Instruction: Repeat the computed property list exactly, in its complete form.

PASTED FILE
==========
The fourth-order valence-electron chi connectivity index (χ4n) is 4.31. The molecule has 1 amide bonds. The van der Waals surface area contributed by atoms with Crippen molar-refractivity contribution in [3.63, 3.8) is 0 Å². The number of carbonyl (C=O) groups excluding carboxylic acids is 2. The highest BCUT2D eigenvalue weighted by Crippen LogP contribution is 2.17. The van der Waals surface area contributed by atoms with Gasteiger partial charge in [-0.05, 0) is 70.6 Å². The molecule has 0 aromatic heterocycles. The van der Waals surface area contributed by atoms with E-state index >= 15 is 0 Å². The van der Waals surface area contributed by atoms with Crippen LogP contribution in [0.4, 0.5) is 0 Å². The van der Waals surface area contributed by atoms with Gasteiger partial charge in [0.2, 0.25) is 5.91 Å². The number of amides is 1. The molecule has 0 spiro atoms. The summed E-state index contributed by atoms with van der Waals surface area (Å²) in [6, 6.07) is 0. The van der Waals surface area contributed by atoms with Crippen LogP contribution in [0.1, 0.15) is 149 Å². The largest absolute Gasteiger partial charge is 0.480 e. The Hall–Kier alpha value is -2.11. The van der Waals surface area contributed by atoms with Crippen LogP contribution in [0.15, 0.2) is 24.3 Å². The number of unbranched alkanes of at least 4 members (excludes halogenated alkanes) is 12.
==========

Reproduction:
The fourth-order valence-electron chi connectivity index (χ4n) is 4.31. The molecule has 1 amide bonds. The van der Waals surface area contributed by atoms with Crippen molar-refractivity contribution in [3.63, 3.8) is 0 Å². The number of carbonyl (C=O) groups excluding carboxylic acids is 2. The highest BCUT2D eigenvalue weighted by Crippen LogP contribution is 2.17. The van der Waals surface area contributed by atoms with Gasteiger partial charge in [-0.05, 0) is 70.6 Å². The molecule has 0 aromatic heterocycles. The van der Waals surface area contributed by atoms with E-state index >= 15 is 0 Å². The van der Waals surface area contributed by atoms with Crippen LogP contribution in [0.4, 0.5) is 0 Å². The van der Waals surface area contributed by atoms with Gasteiger partial charge in [0.2, 0.25) is 5.91 Å². The number of amides is 1. The molecule has 0 spiro atoms. The summed E-state index contributed by atoms with van der Waals surface area (Å²) in [6, 6.07) is 0. The van der Waals surface area contributed by atoms with Crippen LogP contribution in [0.1, 0.15) is 149 Å². The largest absolute Gasteiger partial charge is 0.480 e. The Hall–Kier alpha value is -2.11. The van der Waals surface area contributed by atoms with Crippen LogP contribution in [0.15, 0.2) is 24.3 Å². The number of unbranched alkanes of at least 4 members (excludes halogenated alkanes) is 12.